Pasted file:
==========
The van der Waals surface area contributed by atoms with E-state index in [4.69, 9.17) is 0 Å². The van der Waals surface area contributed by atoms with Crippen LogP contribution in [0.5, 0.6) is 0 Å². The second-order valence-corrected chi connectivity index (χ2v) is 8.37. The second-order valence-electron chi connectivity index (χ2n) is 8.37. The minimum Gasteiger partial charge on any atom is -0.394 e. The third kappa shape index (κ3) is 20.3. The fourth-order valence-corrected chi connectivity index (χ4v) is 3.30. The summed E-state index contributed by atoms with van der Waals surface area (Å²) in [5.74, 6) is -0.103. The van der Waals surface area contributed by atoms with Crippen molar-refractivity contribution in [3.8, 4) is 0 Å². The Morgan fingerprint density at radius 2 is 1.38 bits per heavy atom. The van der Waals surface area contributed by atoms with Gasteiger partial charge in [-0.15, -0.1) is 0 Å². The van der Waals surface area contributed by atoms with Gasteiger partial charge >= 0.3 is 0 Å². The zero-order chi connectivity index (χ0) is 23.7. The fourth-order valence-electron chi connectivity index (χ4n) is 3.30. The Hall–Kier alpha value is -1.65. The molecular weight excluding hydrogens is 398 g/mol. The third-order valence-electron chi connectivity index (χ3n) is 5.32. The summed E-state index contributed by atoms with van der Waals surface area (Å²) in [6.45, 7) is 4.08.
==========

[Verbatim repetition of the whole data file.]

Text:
The van der Waals surface area contributed by atoms with E-state index in [4.69, 9.17) is 0 Å². The van der Waals surface area contributed by atoms with Crippen LogP contribution in [0.5, 0.6) is 0 Å². The second-order valence-corrected chi connectivity index (χ2v) is 8.37. The second-order valence-electron chi connectivity index (χ2n) is 8.37. The minimum Gasteiger partial charge on any atom is -0.394 e. The third kappa shape index (κ3) is 20.3. The fourth-order valence-corrected chi connectivity index (χ4v) is 3.30. The summed E-state index contributed by atoms with van der Waals surface area (Å²) in [5.74, 6) is -0.103. The van der Waals surface area contributed by atoms with Crippen molar-refractivity contribution in [3.8, 4) is 0 Å². The Morgan fingerprint density at radius 2 is 1.38 bits per heavy atom. The van der Waals surface area contributed by atoms with Gasteiger partial charge in [-0.15, -0.1) is 0 Å². The van der Waals surface area contributed by atoms with Gasteiger partial charge >= 0.3 is 0 Å². The zero-order chi connectivity index (χ0) is 23.7. The fourth-order valence-electron chi connectivity index (χ4n) is 3.30. The Hall–Kier alpha value is -1.65. The molecular weight excluding hydrogens is 398 g/mol. The third-order valence-electron chi connectivity index (χ3n) is 5.32. The summed E-state index contributed by atoms with van der Waals surface area (Å²) in [6.45, 7) is 4.08.